It’s not just high school graduates that enrol at CIT but professionals looking to expand their career opportunities – much like 2016 graduate, Belinda MacDonnell, Interior Designer at Daryl Jackson Alastair Swayn.
“I have been a visual merchandiser/stylist for years but needed more technical skills and wanted formal recognition of the design skills I have developed while on the job. I have always had an interest in interior design and wanted to be more involved in the conceptualisation and design process rather than the physical process of putting it all together.”
From classroom to boardroom
All three designers said on leaving CIT they felt well-equipped to handle the demands of the workforce.
“In hindsight,” Shohan explains “it’s the hands-on practicality that I found really great about it compared to university. CIT definitely prepared me for work – I think more than what I see now with graduates coming from university.”
“It’s a classroom setting where you get to work together, there’s that collaboration with other students which helps your design process. You’re able to give your insight to someone else’s process and they can help you – it’s kind of what actually happens in the real world, what you do in a real firm. It starts people off in the right environment.”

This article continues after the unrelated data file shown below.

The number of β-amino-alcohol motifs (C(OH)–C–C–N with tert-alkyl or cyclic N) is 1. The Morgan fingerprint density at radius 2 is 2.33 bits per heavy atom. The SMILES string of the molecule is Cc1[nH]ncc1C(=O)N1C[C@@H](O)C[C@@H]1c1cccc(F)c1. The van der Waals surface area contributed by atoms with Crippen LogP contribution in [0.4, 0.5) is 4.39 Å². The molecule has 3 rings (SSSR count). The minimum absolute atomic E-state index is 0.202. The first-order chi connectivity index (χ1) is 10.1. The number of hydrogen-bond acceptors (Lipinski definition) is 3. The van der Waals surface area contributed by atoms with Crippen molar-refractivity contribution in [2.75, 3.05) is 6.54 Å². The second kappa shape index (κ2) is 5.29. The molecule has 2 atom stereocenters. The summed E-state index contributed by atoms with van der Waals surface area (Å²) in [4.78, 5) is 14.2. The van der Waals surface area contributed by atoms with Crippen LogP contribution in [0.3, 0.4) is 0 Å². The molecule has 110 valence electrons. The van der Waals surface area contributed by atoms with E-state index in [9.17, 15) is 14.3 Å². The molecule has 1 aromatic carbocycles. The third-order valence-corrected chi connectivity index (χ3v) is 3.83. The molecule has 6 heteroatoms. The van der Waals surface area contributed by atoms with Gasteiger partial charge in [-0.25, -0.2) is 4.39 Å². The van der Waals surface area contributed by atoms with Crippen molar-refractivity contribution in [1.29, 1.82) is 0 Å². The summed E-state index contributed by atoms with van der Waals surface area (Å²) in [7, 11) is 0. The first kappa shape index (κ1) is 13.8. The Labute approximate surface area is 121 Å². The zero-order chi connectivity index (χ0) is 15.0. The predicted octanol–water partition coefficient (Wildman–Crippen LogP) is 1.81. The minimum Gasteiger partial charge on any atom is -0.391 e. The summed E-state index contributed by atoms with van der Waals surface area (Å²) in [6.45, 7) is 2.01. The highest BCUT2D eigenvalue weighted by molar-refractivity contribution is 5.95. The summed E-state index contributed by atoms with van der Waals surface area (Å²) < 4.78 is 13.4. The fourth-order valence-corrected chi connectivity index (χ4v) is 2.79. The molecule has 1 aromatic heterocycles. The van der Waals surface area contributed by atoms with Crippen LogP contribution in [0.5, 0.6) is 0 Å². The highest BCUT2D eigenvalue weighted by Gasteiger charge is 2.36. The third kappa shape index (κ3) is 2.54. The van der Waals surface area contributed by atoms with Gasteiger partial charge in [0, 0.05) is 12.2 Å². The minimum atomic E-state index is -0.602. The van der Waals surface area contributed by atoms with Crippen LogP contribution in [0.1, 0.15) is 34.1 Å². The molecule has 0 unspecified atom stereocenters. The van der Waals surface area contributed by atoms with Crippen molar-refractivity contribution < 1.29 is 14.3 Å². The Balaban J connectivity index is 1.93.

In addition to the learning environment, CIT encourages and facilitates student work placements, which often lead to job offers.
“I was offered a three month work placement at DJAS which has now developed into a full-time job” says Belinda.
“It is the best job I’ve ever had. I love the contrast between the intense pace of meeting a deadline and the creative process of design.”
For Lauren, her studies not only led to employment at a design firm, but also a position teaching at CIT – a testament to how much she enjoyed her studies.
A day in the life of an interior designer is anything but your typical office job.